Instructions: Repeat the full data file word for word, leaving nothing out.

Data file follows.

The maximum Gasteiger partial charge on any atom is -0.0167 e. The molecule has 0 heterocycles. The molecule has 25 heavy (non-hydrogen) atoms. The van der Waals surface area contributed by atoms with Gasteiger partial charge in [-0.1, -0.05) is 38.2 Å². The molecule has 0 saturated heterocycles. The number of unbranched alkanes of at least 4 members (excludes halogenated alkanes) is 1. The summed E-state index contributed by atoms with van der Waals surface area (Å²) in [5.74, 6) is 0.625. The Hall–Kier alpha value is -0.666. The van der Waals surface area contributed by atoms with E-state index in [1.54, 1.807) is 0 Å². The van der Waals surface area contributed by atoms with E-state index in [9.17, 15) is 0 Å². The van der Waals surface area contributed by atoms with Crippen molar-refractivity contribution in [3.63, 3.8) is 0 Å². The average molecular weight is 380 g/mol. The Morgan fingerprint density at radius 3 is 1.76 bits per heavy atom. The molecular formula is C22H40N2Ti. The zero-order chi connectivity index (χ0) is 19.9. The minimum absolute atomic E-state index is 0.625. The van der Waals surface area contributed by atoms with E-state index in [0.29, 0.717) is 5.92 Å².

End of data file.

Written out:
The maximum Gasteiger partial charge on any atom is -0.0167 e. The molecule has 0 heterocycles. The molecule has 25 heavy (non-hydrogen) atoms. The van der Waals surface area contributed by atoms with Gasteiger partial charge in [-0.1, -0.05) is 38.2 Å². The molecule has 0 saturated heterocycles. The number of unbranched alkanes of at least 4 members (excludes halogenated alkanes) is 1. The summed E-state index contributed by atoms with van der Waals surface area (Å²) in [5.74, 6) is 0.625. The Hall–Kier alpha value is -0.666. The van der Waals surface area contributed by atoms with E-state index in [1.54, 1.807) is 0 Å². The van der Waals surface area contributed by atoms with E-state index in [9.17, 15) is 0 Å². The van der Waals surface area contributed by atoms with Crippen molar-refractivity contribution in [3.63, 3.8) is 0 Å². The average molecular weight is 380 g/mol. The Morgan fingerprint density at radius 3 is 1.76 bits per heavy atom. The molecular formula is C22H40N2Ti. The zero-order chi connectivity index (χ0) is 19.9. The minimum absolute atomic E-state index is 0.625. The van der Waals surface area contributed by atoms with E-state index in [0.29, 0.717) is 5.92 Å².